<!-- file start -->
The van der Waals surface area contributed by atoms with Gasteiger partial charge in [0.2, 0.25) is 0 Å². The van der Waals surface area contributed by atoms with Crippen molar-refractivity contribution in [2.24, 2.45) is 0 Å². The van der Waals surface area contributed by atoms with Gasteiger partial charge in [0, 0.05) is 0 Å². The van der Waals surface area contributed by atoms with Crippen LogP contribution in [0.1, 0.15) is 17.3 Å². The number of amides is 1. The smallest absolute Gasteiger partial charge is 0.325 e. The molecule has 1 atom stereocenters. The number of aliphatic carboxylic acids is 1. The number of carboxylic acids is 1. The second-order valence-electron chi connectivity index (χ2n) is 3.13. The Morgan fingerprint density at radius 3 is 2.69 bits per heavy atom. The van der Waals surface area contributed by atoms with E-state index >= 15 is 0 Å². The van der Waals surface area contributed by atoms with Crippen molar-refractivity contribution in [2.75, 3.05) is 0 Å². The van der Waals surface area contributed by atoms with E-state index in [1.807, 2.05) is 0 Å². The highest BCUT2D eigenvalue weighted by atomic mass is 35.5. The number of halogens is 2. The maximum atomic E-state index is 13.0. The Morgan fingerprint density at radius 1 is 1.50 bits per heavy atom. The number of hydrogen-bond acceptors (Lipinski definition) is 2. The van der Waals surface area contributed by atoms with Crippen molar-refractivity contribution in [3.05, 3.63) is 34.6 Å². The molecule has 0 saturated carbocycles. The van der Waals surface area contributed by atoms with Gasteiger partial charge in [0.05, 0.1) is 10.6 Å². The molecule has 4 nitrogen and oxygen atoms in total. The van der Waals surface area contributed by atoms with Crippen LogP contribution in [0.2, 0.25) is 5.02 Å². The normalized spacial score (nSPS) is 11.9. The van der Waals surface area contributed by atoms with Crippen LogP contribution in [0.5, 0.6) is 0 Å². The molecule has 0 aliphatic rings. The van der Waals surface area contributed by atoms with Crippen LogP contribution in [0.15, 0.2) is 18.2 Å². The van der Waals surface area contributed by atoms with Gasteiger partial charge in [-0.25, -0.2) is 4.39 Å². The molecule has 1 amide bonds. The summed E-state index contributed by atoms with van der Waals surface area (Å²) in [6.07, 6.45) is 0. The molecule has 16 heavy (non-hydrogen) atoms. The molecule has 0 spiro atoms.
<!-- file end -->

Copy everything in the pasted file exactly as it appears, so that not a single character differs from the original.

The van der Waals surface area contributed by atoms with Gasteiger partial charge in [0.2, 0.25) is 0 Å². The van der Waals surface area contributed by atoms with Crippen molar-refractivity contribution in [2.24, 2.45) is 0 Å². The van der Waals surface area contributed by atoms with Gasteiger partial charge in [0, 0.05) is 0 Å². The van der Waals surface area contributed by atoms with Crippen LogP contribution in [0.1, 0.15) is 17.3 Å². The number of amides is 1. The smallest absolute Gasteiger partial charge is 0.325 e. The molecule has 1 atom stereocenters. The number of aliphatic carboxylic acids is 1. The number of carboxylic acids is 1. The second-order valence-electron chi connectivity index (χ2n) is 3.13. The Morgan fingerprint density at radius 3 is 2.69 bits per heavy atom. The van der Waals surface area contributed by atoms with E-state index >= 15 is 0 Å². The van der Waals surface area contributed by atoms with Crippen molar-refractivity contribution in [2.75, 3.05) is 0 Å². The van der Waals surface area contributed by atoms with E-state index in [1.807, 2.05) is 0 Å². The highest BCUT2D eigenvalue weighted by atomic mass is 35.5. The number of halogens is 2. The maximum atomic E-state index is 13.0. The Morgan fingerprint density at radius 1 is 1.50 bits per heavy atom. The number of hydrogen-bond acceptors (Lipinski definition) is 2. The van der Waals surface area contributed by atoms with Crippen molar-refractivity contribution in [3.05, 3.63) is 34.6 Å². The molecule has 0 saturated carbocycles. The van der Waals surface area contributed by atoms with Gasteiger partial charge in [0.05, 0.1) is 10.6 Å². The molecule has 4 nitrogen and oxygen atoms in total. The van der Waals surface area contributed by atoms with Crippen LogP contribution in [0.2, 0.25) is 5.02 Å². The normalized spacial score (nSPS) is 11.9. The van der Waals surface area contributed by atoms with Crippen LogP contribution in [0.5, 0.6) is 0 Å². The molecule has 0 aliphatic rings. The van der Waals surface area contributed by atoms with Crippen LogP contribution in [0.15, 0.2) is 18.2 Å². The van der Waals surface area contributed by atoms with Gasteiger partial charge in [-0.25, -0.2) is 4.39 Å². The molecule has 1 amide bonds. The summed E-state index contributed by atoms with van der Waals surface area (Å²) in [6.07, 6.45) is 0. The molecule has 16 heavy (non-hydrogen) atoms. The molecule has 0 spiro atoms.